Contrary to popular opinion, individual religious Jews, even those processing aliyah applicants, are not necessarily hostile to Jewish believers in Yeshua. They are suspicious of Jewish believers who seem to lack transparency. After all, they’ve been taught that the “Messianic MO” is to deceive. The occasional brother who gets caught in a lie is enough to reinforce the stereotype, and a visit to websites dedicated to publishing these incidents illustrates how individual sins can impact our entire community.
My own aliyah was actively supported by an Orthodox rebbetsin (rabbi’s wife) who knew about my faith in Yeshua but understood that my aliyah was motivated by genuine love for the God of Israel. When another Orthodox woman complained to the Jewish Agency that I was a “missionary,” this lady opposed her and urged the Agency to approve my husband and me for aliyah.
But that’s not the only reason the religious shaliach (Agency representative) decided in our favor. Some months before, the same adversary had tried to sabotage our aliyah by revealing something from our background that she assumed we had withheld when applying. She was wrong; we had made full disclosure. Because of our previous honesty, our denial of her later accusation was accepted.
- Count on the secular Jewish community to support your aliyah.
My family was totally assimilated, and proof of my mother’s Jewishness was elusive. My uncle (her brother) was so secular he made a point of doing yardwork on Yom Kippur. But he belonged to a Reform synagogue, so I asked him to aid my aliyah process with a letter from his rabbi confirming that our family is Jewish. Nothing doing! He declared himself “a Jew until I die” who could not in good conscience help a Jew who had “left the faith.” Not even family.
Israel’s secular community has behaved likewise. The ultra-secular political party Shinui briefly controlled the MoI (feb/2003–dec/2004). Its transfer from ultra-Orthodox Shas control was hailed as “a revolution” that would bring “a humanistic and enlightened policy” to the Ministry. Numerous Israeli believers had voted for Shinui, and an Israeli pastor had been among its founders, so many expected new liberality towards Messianic aliyah.
Wrong! On Shinui’s watch, a family was stripped of their citizenship nine years after the fact, based on accusations from the anti-missionary group Yad L’Achim. (Shinui’s cooperation with Yad L’Achim was not unusual; secular Israelis are actively recruited by the group, for example, through a paid ad in the leftwing secular paper Ha’Aretz.)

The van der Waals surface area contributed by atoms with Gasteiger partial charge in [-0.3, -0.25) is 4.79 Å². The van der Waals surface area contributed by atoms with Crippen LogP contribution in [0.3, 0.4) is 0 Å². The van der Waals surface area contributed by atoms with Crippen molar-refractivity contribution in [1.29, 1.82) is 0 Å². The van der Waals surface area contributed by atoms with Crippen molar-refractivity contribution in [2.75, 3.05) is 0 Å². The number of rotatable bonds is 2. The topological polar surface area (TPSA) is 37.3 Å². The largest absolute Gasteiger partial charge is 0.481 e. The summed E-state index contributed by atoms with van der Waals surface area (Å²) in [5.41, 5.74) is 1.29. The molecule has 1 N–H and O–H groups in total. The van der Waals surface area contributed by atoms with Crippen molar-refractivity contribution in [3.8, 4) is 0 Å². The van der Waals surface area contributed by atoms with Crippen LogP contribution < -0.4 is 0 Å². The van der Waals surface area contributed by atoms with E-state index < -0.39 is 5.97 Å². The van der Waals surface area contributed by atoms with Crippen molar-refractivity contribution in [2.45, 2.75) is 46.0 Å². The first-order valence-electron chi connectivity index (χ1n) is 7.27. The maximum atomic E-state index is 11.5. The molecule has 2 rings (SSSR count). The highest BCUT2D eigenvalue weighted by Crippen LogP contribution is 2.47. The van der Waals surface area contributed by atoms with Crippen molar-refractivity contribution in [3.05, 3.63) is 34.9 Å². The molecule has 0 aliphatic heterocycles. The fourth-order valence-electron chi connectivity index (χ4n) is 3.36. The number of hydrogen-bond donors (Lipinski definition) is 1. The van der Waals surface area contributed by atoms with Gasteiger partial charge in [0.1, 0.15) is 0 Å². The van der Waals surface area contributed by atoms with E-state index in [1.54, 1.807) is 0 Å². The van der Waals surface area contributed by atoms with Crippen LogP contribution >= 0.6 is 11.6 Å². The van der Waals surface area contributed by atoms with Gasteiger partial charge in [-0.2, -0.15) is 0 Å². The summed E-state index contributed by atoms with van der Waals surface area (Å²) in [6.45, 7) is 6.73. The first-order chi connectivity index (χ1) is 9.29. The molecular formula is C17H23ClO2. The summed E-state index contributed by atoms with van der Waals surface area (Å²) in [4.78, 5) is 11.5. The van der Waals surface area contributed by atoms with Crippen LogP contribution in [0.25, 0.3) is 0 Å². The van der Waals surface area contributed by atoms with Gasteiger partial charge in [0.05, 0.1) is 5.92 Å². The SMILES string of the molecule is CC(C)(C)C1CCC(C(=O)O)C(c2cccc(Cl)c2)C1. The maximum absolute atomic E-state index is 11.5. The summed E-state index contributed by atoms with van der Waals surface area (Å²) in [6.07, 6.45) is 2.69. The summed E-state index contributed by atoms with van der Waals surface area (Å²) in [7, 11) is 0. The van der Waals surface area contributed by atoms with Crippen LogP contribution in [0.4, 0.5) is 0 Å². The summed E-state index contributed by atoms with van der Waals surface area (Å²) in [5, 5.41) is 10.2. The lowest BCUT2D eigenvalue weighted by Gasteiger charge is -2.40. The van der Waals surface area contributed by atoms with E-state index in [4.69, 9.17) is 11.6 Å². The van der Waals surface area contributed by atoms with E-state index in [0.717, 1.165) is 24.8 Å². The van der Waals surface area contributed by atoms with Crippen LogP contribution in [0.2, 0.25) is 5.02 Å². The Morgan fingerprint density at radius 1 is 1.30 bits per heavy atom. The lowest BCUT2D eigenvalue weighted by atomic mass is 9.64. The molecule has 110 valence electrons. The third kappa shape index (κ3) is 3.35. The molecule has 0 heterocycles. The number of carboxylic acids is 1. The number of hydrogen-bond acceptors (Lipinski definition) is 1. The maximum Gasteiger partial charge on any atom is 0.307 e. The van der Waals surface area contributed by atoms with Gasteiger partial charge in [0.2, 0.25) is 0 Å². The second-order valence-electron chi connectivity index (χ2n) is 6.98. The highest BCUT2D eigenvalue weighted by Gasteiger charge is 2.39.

Not only was that decision unprecedented in Israel’s history, it was enacted so suddenly that the father (on a trip abroad) was stranded in Europe with an invalid passport. His family in Israel fought deportation for 18 months, during which time they had no means of support. After testifying that they had embraced Yeshua after aliyah (and not before, as alleged), the Supreme Court ruling still didn’t restore their citizenship; it gave the mother permanent residency and the children citizenship.
There was no media outrage. I know the story because our fellowship helped raise funds to support the destitute family during those 18 months.
- Insist on your legal right as a Jew to make aliyah.
Since the above incident, various believers who were refused aliyah have won their citizenship in court. But it was achieved by requesting to immigrate under the Law of Return as non-Jewish relatives of Jews. This development is the result of a legal case from 30 years ago, which tried to force the Interior Ministry to publicly legitimize Messianic Jewish identity for aliyah.
In 1989 Israel’s Supreme Court published a landmark decision known as the Beresford Case. Three Messianic families had sued the MoI for denying them citizenship despite their proven status as Jews who had never joined a church. In this ruling, the Court rejected the rabbinic definition of a Jew (a lifelong identity), dismissed Jewish history (in which Jews periodically disowned rival Jewish sects), and ignored a professional survey showing that nearly 80% of Israelis viewed Messianic Jews as Jews. Justice Aharon Barak, a leading humanist, replaced all these with his own “nationalist-liberal-secular definition,” rendering irrelevant Torah observance, Jewish consensus, and even the Nazi definition that sent Jewish Christians to the camps as Jews. Personal belief in Yeshua as Messiah, wrote Barak, cancels Jewish identity.
Ironically, although the parents were stripped of Jewishness, their children received citizenship as Jews, based on the Court’s assumption that second-generation believers do not “voluntarily” choose Messianic belief (Law of Return, 1970 amendment, section 4A-a).